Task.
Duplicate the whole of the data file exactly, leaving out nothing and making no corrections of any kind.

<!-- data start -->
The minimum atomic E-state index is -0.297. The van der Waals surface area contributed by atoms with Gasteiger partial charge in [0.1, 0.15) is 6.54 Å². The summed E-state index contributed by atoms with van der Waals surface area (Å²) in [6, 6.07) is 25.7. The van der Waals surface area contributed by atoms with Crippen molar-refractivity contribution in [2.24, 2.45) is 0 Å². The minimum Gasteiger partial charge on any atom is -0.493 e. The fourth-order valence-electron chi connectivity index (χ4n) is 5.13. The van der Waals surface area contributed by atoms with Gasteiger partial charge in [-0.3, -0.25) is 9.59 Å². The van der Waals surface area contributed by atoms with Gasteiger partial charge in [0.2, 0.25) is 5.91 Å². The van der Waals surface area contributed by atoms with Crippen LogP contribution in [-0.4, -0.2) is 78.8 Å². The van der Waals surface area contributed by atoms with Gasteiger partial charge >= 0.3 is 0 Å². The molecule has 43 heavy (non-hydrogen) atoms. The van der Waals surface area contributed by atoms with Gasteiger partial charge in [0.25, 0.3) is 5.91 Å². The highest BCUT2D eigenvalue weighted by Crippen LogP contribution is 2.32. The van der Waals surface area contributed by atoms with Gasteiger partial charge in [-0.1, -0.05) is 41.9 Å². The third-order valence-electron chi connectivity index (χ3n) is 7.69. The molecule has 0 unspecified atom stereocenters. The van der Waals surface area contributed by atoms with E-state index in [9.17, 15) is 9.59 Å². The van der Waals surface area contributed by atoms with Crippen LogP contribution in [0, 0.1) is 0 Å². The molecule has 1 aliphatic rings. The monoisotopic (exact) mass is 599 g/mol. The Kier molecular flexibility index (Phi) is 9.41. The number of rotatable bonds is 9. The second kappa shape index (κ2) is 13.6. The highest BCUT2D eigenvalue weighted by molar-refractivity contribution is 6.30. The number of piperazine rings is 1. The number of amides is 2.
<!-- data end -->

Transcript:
The minimum atomic E-state index is -0.297. The van der Waals surface area contributed by atoms with Gasteiger partial charge in [0.1, 0.15) is 6.54 Å². The summed E-state index contributed by atoms with van der Waals surface area (Å²) in [6, 6.07) is 25.7. The van der Waals surface area contributed by atoms with Crippen molar-refractivity contribution in [2.24, 2.45) is 0 Å². The minimum Gasteiger partial charge on any atom is -0.493 e. The fourth-order valence-electron chi connectivity index (χ4n) is 5.13. The van der Waals surface area contributed by atoms with Gasteiger partial charge in [-0.3, -0.25) is 9.59 Å². The van der Waals surface area contributed by atoms with Gasteiger partial charge in [0.2, 0.25) is 5.91 Å². The van der Waals surface area contributed by atoms with Crippen LogP contribution in [-0.4, -0.2) is 78.8 Å². The van der Waals surface area contributed by atoms with Gasteiger partial charge >= 0.3 is 0 Å². The molecule has 43 heavy (non-hydrogen) atoms. The van der Waals surface area contributed by atoms with Gasteiger partial charge in [0.25, 0.3) is 5.91 Å². The highest BCUT2D eigenvalue weighted by Crippen LogP contribution is 2.32. The van der Waals surface area contributed by atoms with Gasteiger partial charge in [-0.1, -0.05) is 41.9 Å². The third-order valence-electron chi connectivity index (χ3n) is 7.69. The molecule has 0 unspecified atom stereocenters. The van der Waals surface area contributed by atoms with E-state index in [9.17, 15) is 9.59 Å². The van der Waals surface area contributed by atoms with Crippen LogP contribution in [0, 0.1) is 0 Å². The molecule has 1 aliphatic rings. The monoisotopic (exact) mass is 599 g/mol. The Kier molecular flexibility index (Phi) is 9.41. The number of rotatable bonds is 9. The second kappa shape index (κ2) is 13.6. The highest BCUT2D eigenvalue weighted by molar-refractivity contribution is 6.30. The number of piperazine rings is 1. The number of amides is 2.